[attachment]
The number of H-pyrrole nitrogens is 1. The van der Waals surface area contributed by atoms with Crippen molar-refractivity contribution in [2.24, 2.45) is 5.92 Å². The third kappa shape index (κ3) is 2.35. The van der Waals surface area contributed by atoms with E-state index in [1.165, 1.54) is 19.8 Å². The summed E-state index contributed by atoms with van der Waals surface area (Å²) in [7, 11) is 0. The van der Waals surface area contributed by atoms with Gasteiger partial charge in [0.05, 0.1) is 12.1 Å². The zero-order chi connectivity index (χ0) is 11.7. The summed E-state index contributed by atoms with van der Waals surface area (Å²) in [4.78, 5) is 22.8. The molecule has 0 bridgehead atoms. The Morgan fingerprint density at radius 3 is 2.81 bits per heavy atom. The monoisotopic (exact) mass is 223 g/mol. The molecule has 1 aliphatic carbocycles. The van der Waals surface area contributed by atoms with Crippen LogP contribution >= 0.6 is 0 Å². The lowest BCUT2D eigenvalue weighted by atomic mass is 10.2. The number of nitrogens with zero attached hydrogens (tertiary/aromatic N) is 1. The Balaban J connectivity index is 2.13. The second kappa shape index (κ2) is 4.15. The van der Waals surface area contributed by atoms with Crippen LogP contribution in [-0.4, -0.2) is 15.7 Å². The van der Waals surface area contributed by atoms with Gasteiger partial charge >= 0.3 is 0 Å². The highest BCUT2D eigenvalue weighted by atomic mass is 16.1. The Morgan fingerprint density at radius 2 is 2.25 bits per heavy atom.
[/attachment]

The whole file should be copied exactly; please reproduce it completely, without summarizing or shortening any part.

The number of H-pyrrole nitrogens is 1. The van der Waals surface area contributed by atoms with Crippen molar-refractivity contribution in [2.24, 2.45) is 5.92 Å². The third kappa shape index (κ3) is 2.35. The van der Waals surface area contributed by atoms with E-state index in [1.165, 1.54) is 19.8 Å². The summed E-state index contributed by atoms with van der Waals surface area (Å²) in [7, 11) is 0. The van der Waals surface area contributed by atoms with Gasteiger partial charge in [0.05, 0.1) is 12.1 Å². The zero-order chi connectivity index (χ0) is 11.7. The summed E-state index contributed by atoms with van der Waals surface area (Å²) in [4.78, 5) is 22.8. The molecule has 0 bridgehead atoms. The Morgan fingerprint density at radius 3 is 2.81 bits per heavy atom. The monoisotopic (exact) mass is 223 g/mol. The molecule has 1 aliphatic carbocycles. The van der Waals surface area contributed by atoms with Crippen LogP contribution >= 0.6 is 0 Å². The lowest BCUT2D eigenvalue weighted by atomic mass is 10.2. The number of nitrogens with zero attached hydrogens (tertiary/aromatic N) is 1. The Balaban J connectivity index is 2.13. The second kappa shape index (κ2) is 4.15. The van der Waals surface area contributed by atoms with Crippen LogP contribution in [-0.4, -0.2) is 15.7 Å². The van der Waals surface area contributed by atoms with Gasteiger partial charge >= 0.3 is 0 Å². The highest BCUT2D eigenvalue weighted by atomic mass is 16.1. The Morgan fingerprint density at radius 2 is 2.25 bits per heavy atom.